Friday, 2 November 2012

$30/hour is Nothing in Toronto

"There are three ways to make money. You can inherit it. You can marry it. You can steal it."
- Italian Proverb

I've chosen the least popular, but the most common of all, to work for it. After all its hard to think anything else when you hear “The max I can give you is $30/hour”. Thats how much I was worth to them with nearly two years of internships and a year of consultancy at a start up (e-commerce development, e-commerce over mobile devices) before being bought out and given the boot. That’s how much a large corp. values a young professional in Toronto. And hence, the name of this entry "$30/hour is Nothing in Toronto".

A friend of mine recently asked for help on a placement aptitude test with a Big Co. in Markham. This reminded me of my own interview with Big Co. that had occurred over a year ago, ironically the test I had to take was called "identify the best". In my mind it was difficult for me to tie being identified as the best, but being offered a barely average wage. This was a software development position (involving, besides that: consulting, onsite client work, customer outreach). Did I mention unpaid overtime? If you want to guess the corp - think the really big one with high turn over rate and slow invisible workforce cuts. Either way, have you ever noticed how time slows down when you feel the adrenaline from getting a job offer? In bare seconds (perhaps even faster if you've been out of work for a while) you can weight all the pros and cons, and the decision seems apparent without any conscious calculation at all.

Lets see, excluding (largely useless benefits and miserable 2 week/yr vacation time): 
$30 per hour = $62,400 per year = 0.78($62,400) = $48,672 after tax/per year. $4,056/month. Lets say we forget RRSP and all that bull.

Here's a table of monthly expenses that went through my mind of how far that amount can get me, with current arrangements highlighted.

With Parents Rent 2bdr Condo with a Roomate Rent 1bdr Condo by Myself Buy a 2bdr Condo (Mortgage + Fees + Utilities)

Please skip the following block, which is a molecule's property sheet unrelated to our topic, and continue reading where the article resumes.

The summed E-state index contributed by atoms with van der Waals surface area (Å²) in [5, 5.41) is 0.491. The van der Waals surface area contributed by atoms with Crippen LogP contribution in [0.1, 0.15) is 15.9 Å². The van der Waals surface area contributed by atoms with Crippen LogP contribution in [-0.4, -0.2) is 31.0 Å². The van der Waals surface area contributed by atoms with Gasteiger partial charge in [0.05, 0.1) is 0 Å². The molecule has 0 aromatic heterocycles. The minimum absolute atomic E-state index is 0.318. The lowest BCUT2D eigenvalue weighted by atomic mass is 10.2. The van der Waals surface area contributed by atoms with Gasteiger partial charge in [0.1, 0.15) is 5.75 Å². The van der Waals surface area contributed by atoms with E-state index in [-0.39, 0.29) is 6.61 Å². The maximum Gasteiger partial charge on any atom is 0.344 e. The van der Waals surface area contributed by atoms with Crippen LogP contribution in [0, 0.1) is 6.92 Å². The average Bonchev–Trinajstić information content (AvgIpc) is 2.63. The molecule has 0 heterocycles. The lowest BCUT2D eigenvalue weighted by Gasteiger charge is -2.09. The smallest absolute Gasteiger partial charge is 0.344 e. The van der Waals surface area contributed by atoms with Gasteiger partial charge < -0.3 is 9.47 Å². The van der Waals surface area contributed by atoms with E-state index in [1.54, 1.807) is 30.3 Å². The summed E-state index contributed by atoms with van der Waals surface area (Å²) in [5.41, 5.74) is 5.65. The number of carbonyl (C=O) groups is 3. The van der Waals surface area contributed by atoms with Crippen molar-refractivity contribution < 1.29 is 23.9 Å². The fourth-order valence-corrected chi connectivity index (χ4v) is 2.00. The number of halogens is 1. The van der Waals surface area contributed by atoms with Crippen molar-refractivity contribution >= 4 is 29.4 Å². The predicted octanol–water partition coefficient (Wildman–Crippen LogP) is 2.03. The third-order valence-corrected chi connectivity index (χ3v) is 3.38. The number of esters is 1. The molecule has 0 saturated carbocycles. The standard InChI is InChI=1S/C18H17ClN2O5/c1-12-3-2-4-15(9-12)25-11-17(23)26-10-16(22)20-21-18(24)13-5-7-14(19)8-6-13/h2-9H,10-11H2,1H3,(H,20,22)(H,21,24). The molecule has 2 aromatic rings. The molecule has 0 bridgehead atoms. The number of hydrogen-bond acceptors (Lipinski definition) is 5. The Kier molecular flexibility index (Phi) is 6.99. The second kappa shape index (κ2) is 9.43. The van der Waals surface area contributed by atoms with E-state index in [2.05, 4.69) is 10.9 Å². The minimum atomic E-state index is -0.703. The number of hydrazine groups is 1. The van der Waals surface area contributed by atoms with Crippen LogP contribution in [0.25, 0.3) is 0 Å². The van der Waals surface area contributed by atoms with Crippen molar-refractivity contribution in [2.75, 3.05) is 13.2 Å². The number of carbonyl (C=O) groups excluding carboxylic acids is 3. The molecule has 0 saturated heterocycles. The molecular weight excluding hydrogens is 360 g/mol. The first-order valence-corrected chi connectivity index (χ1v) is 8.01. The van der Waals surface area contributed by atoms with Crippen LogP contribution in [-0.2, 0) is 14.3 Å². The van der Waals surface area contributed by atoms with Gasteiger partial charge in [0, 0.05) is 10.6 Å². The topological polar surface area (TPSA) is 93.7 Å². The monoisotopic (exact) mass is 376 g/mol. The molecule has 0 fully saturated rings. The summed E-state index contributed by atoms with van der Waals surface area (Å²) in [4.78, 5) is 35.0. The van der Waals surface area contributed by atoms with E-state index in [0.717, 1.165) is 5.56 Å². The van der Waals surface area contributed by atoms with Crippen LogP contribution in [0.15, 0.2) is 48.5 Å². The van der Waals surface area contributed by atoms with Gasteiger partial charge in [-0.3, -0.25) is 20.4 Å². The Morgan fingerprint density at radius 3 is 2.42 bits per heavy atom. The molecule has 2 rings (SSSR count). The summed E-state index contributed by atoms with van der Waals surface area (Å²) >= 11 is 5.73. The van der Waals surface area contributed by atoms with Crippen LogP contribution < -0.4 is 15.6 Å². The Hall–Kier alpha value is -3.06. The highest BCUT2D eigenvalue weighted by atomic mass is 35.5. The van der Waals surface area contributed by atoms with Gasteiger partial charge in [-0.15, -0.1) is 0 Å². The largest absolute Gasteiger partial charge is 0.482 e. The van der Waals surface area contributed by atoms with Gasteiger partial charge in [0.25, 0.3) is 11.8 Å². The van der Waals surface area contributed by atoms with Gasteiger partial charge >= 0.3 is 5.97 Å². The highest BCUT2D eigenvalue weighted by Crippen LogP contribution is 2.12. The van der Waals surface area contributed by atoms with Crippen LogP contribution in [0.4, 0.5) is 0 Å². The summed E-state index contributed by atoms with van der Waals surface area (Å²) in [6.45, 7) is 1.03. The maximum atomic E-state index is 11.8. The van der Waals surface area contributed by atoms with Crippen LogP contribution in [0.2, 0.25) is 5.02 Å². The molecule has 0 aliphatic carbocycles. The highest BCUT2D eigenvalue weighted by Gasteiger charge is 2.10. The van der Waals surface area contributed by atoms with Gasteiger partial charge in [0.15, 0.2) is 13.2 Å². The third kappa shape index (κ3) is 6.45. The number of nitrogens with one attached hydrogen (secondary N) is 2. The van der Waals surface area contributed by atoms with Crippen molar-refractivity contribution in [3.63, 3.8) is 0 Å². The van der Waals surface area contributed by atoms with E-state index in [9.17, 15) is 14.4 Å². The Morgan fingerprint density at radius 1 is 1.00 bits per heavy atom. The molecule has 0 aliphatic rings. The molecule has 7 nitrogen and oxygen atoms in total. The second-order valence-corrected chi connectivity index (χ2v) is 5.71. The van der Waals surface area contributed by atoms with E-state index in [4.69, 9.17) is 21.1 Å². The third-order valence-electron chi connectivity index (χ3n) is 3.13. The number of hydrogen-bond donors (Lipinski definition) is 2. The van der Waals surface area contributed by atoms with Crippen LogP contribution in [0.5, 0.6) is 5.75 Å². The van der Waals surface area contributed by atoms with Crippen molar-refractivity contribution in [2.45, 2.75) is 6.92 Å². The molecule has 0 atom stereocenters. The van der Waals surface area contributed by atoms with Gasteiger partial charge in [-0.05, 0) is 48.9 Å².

Living Arrangements $0 $750 $1,300 $2,500
Food $0 $400 $400 $400
Car Insurance $300 $300 $300 $300
Gas $200 $200 $200 $200
Cable + Cell Phone $40 $80 $80 $80
Entertainment* $500 $300 $300 $300
Activities (Gym, Group Classes) $155 $155 $155 $155
Total Expenses $1,195 $2,185 $2,735 $3,935
Left over $2,861 $1,871 $1,321 $121
* Entertainment expenses would be higher if I had to move back with parents, meaning hotel fees on lucky nights.

Are there any objections to any of the above being necessary for proper life for a guy in his 20s? I mean, not just surviving, I am sure its possible to survive on $10/h, everyone who serves coffee in Timmies does, but living life. Being able to live in a nice place in a decent area, being independent of the public transit system (essential, unless your date is an artsy enviromentalist and thats how you get her to the restaurant), progressing physically and mentally, enjoying the night life this city has to offer (one of the few upsides in toronto, imo). I am not demanding anything outrageous like financing a new M5/S5, with a grand/month just for that and another one for insurance, what I am demanding is being able to live in the first world, and not in a third world within the first world. Being able to get up everyday and tell to myself what a wonderful new day it is, instead of dreading another 24 hours of drudgery.

I am not even asking for a proper wage to get on the property ladder in this city, which is impossible for anyone but trust fund babies and lottery winners. Selling myself to the bank for 30 years is not a consideration obviously. Check out FML Listings for "gold nuggets" of Toronto's real estate market and how much they go for, and tell me if its realistic for a young professional to get a place of his own in this city.

Am I demanding? Yes. Privileged? No. Requiring the employer to pay what you're worth is not a privilege, its an option which should be a right. Unfortunately the majority of friends I keep in touch with (from the uni days, not the startup days, these two groups are entirely different in ability and character) hold a different opinion - the man with the money is king and any scraps of the table are good enough. The sucker for punishment attitude never got anyone anywhere except to the bottom.

I wondered, how long would it take me to save at that rate (assuming raises at big co just keep up with inflation) to save for a 25% downpayment on a $350,000 2bdrm condo? Thats an optimisitic price on the outskirts of the city. On the younge line, a 2bdrm condo goes for $450,000 on first bid, check out It would take 46 months. Nearly 4 years to switch from renting with room-mates to being a mortgage slave for the next 10 years with $121 in my pocket at the end of the month. Now try telling me that $30/hour is something in Toronto.